Intro

Many companies work with Kubernetes, also known as k8s, though many companies have horror stories as well. Many tried and have understood that they could not achieve business outcomes with this technology.

In Fliit, we use k8s for more than half a year. The journey was not comfortable, but we learned a lot of things. The journey was not comfortable, but the experience taught us a lot.

Why Kubernetes?

Until the beginning of last year, Fliit was running most of the production load in AWS EC2 instances. Development environment would run locally in containers — docker-compose. From local to production, we would use Capistrano to do the actual deploy to EC2 machines.

We could drop containers and keep old and good Linux machines, but we discarded this method for the following reasons:

  • Our primary programming language is Ruby, but we also use Go, Node and Python. Maintaining deploy pipeline is hard.
  • Very often we would have OOM while deploying
  • Hard to scale, no High availability, monitoring and logs.  All this practically comes out of the box with kubernetes

The list can go on, but in general, the industry is moving toward containers because of reasons like this. Our local environment is in docker-compose because we build in container awareness from day 0 of the company.
It was only a matter of time before we move to container orchestration of some sort.

Why not alternatives to Kubernetes?

We were struggling between AWS ECS, Nomad & EKS.

ECS sounded promising because of our small production infrastructure. It’s well integrated into the aws ecosystem, and it’s simple. The disadvantage of ECS is it’s too well-integrated into AWS; in fact, it is so well-consolidated it vendor-locks you and all ECS management tools are done by AWS in their web console. Logging and performance monitoring is done through CloudWatch.

Nomad was very promising, and it’s very well designed. We love declarative infrastructure-as-code and their HashiCorp configuration language (HCL), and we use it whenever possible. But there were some drawbacks too. For example, it lacked service discovery, for which we had to install Consul. For secrets or any key-value database, we would have to install Vault or Etcd.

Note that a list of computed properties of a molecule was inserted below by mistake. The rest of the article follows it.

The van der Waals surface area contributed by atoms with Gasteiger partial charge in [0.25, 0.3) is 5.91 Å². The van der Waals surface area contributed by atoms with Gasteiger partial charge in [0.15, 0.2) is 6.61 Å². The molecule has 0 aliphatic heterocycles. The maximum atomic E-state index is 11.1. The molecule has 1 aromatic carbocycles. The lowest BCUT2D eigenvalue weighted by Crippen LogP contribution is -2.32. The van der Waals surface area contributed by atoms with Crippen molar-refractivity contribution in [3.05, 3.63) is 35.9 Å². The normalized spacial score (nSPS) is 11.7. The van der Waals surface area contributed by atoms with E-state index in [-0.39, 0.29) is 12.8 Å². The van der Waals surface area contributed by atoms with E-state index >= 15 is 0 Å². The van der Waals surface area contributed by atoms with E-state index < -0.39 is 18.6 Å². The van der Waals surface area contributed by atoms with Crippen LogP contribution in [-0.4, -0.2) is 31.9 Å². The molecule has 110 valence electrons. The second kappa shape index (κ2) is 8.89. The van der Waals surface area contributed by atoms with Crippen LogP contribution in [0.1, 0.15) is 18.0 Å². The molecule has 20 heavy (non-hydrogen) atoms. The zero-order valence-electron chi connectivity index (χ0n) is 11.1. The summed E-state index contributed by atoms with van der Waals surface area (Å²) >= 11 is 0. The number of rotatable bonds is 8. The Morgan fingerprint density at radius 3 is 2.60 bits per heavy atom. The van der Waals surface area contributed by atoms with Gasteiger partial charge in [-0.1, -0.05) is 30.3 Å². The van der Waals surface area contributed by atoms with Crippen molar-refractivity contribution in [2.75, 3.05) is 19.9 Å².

EKS was not our first nor last choice. The Kubernetes control-plane would be controlled by AWS, and that is a lot of heavy lifting. EKS is first-class citizens of Cloud Foundation, which means that all features would be coming from upstream, which would avoid vendor lock-in. K8S ecosystem is enormous, with a lot of tools and support. Slack is VERY useful in times of need.

CD/CI with containers

We separated the CD and CI. We use CircleCI for CI for things like unittests and cypress and we use AWS CodeBuild for CI into k8s.

The deployment pipeline would be like this when you commit and push to master/staging, GitHub triggers two jobs:

1) CircleCI for CI for unit tests
2) AWS CodeBuild for CD

AWS CodeBuild then creates an image for ECR (AWS Docker Registry), changes the image for k8s and notify.

Our internal bot reports the deploy and offers re-deploying in codebuild

Our internal bot reports the deploy and offers re-deploying in AWS CodeBuild

There are many tools for CD/CI for k8s. We decided to use a custom python script because we have special deploy pipeline with migration and seed data.

Secrets

We use kubesec to deploy secrets. With kubesec we are able to edit a password and auto-encrypt it with AWS KMS. This comes in handy when spreading our secrets across microservices. While deploying, we update the secrets on k8s. And because we use AWS KMS, we are able to control which team can control which secrets. Moreover, we commit encrypted hashes to Git without worrying it will leak somewhere.

Configuration

We use kustomize for generating our k8s configuration files.
An example of one of our services’  tree content is depicted below:

In this example, we have many services, deployments, jobs and secrets that are generated on each deploy. We did consider helm but we concluded it’s very good when you use community modules and it can be cumbersome those who are new users of k8s. Our goal is to teach every developer how production and k8s works.

For configuring EKS, we use terraform with the almighty aws-eks module. With the help of that module, it was straightforward to set our QA/Staging to run with AWS spot instance. This saves us up to 70% in costs.

Migration from EC2

This is where most of our magic happened. We had zero production downtime while migrating to k8s.
The first step is to run the k8s cluster aside with old infrastructure. We would use round-drop DNS between old and new infrastructure. After we prove and check that new infrastructure is working well, we would pull the switch to kubernetes.

Conclusions

Kubernetes is a platform for building platforms. It’s a better place to start; not the endgame” [1]

K8s is a complex tool for managing containers! But it solves a lot of problems you would have with old infrastructure. The learning curve was very tricky but once you understand it, you would probably implement very similar orchestra like K8s. Scalability and reliability come out of the box, which is the point!

Overall, we are happy with transferring with EKS. Now, we can concentrate on more important infrastructures problems, like dynamic dev namespace, service mesh Istio and opentracing.

 

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[1] https://twitter.com/kelseyhightower/status/935252923721793536